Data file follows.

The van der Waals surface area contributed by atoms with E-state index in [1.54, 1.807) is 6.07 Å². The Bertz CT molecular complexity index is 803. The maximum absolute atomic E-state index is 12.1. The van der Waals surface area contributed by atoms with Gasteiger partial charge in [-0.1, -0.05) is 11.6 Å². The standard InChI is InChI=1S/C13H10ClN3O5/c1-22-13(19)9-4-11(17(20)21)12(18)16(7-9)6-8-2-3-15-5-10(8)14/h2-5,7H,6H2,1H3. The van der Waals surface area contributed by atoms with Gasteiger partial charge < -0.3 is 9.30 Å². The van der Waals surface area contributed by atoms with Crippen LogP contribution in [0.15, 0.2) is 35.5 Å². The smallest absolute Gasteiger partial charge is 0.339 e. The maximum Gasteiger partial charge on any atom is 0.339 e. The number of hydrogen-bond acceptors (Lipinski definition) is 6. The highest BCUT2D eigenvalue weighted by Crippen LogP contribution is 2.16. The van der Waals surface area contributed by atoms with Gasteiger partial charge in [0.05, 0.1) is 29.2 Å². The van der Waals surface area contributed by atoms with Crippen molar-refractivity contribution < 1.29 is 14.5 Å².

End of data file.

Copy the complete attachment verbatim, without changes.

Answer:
The van der Waals surface area contributed by atoms with E-state index in [1.54, 1.807) is 6.07 Å². The Bertz CT molecular complexity index is 803. The maximum absolute atomic E-state index is 12.1. The van der Waals surface area contributed by atoms with Gasteiger partial charge in [-0.1, -0.05) is 11.6 Å². The standard InChI is InChI=1S/C13H10ClN3O5/c1-22-13(19)9-4-11(17(20)21)12(18)16(7-9)6-8-2-3-15-5-10(8)14/h2-5,7H,6H2,1H3. The van der Waals surface area contributed by atoms with Gasteiger partial charge < -0.3 is 9.30 Å². The van der Waals surface area contributed by atoms with Crippen LogP contribution in [0.15, 0.2) is 35.5 Å². The smallest absolute Gasteiger partial charge is 0.339 e. The maximum Gasteiger partial charge on any atom is 0.339 e. The number of hydrogen-bond acceptors (Lipinski definition) is 6. The highest BCUT2D eigenvalue weighted by Crippen LogP contribution is 2.16. The van der Waals surface area contributed by atoms with Gasteiger partial charge in [0.05, 0.1) is 29.2 Å². The van der Waals surface area contributed by atoms with Crippen molar-refractivity contribution < 1.29 is 14.5 Å².